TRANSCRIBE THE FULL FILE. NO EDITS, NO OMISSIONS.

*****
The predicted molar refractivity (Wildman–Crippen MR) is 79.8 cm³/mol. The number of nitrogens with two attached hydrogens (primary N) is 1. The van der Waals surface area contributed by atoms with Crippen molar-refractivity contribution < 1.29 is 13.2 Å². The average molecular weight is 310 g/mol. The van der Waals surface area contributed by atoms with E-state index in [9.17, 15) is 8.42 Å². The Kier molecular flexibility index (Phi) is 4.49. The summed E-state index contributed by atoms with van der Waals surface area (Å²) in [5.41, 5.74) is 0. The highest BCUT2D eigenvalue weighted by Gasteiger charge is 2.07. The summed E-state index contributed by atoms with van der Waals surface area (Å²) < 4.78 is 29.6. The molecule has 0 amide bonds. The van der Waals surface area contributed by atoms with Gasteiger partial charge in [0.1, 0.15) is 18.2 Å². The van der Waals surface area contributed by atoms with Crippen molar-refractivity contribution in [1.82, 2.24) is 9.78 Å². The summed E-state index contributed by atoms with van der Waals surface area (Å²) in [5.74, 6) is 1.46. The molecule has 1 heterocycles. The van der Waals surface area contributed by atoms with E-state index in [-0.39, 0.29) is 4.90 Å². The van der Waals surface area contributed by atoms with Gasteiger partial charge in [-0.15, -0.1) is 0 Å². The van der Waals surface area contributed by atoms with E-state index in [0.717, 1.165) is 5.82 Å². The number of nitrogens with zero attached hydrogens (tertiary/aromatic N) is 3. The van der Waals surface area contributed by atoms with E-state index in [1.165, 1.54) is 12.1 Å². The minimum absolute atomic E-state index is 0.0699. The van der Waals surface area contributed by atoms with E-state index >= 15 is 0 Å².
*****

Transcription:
The predicted molar refractivity (Wildman–Crippen MR) is 79.8 cm³/mol. The number of nitrogens with two attached hydrogens (primary N) is 1. The van der Waals surface area contributed by atoms with Crippen molar-refractivity contribution < 1.29 is 13.2 Å². The average molecular weight is 310 g/mol. The van der Waals surface area contributed by atoms with E-state index in [9.17, 15) is 8.42 Å². The Kier molecular flexibility index (Phi) is 4.49. The summed E-state index contributed by atoms with van der Waals surface area (Å²) in [5.41, 5.74) is 0. The highest BCUT2D eigenvalue weighted by Gasteiger charge is 2.07. The summed E-state index contributed by atoms with van der Waals surface area (Å²) < 4.78 is 29.6. The molecule has 0 amide bonds. The van der Waals surface area contributed by atoms with Gasteiger partial charge in [0.1, 0.15) is 18.2 Å². The van der Waals surface area contributed by atoms with Crippen molar-refractivity contribution in [1.82, 2.24) is 9.78 Å². The summed E-state index contributed by atoms with van der Waals surface area (Å²) in [5.74, 6) is 1.46. The molecule has 1 heterocycles. The van der Waals surface area contributed by atoms with E-state index in [-0.39, 0.29) is 4.90 Å². The van der Waals surface area contributed by atoms with Gasteiger partial charge in [-0.15, -0.1) is 0 Å². The van der Waals surface area contributed by atoms with E-state index in [0.717, 1.165) is 5.82 Å². The number of nitrogens with zero attached hydrogens (tertiary/aromatic N) is 3. The van der Waals surface area contributed by atoms with E-state index in [1.165, 1.54) is 12.1 Å². The minimum absolute atomic E-state index is 0.0699. The van der Waals surface area contributed by atoms with E-state index >= 15 is 0 Å².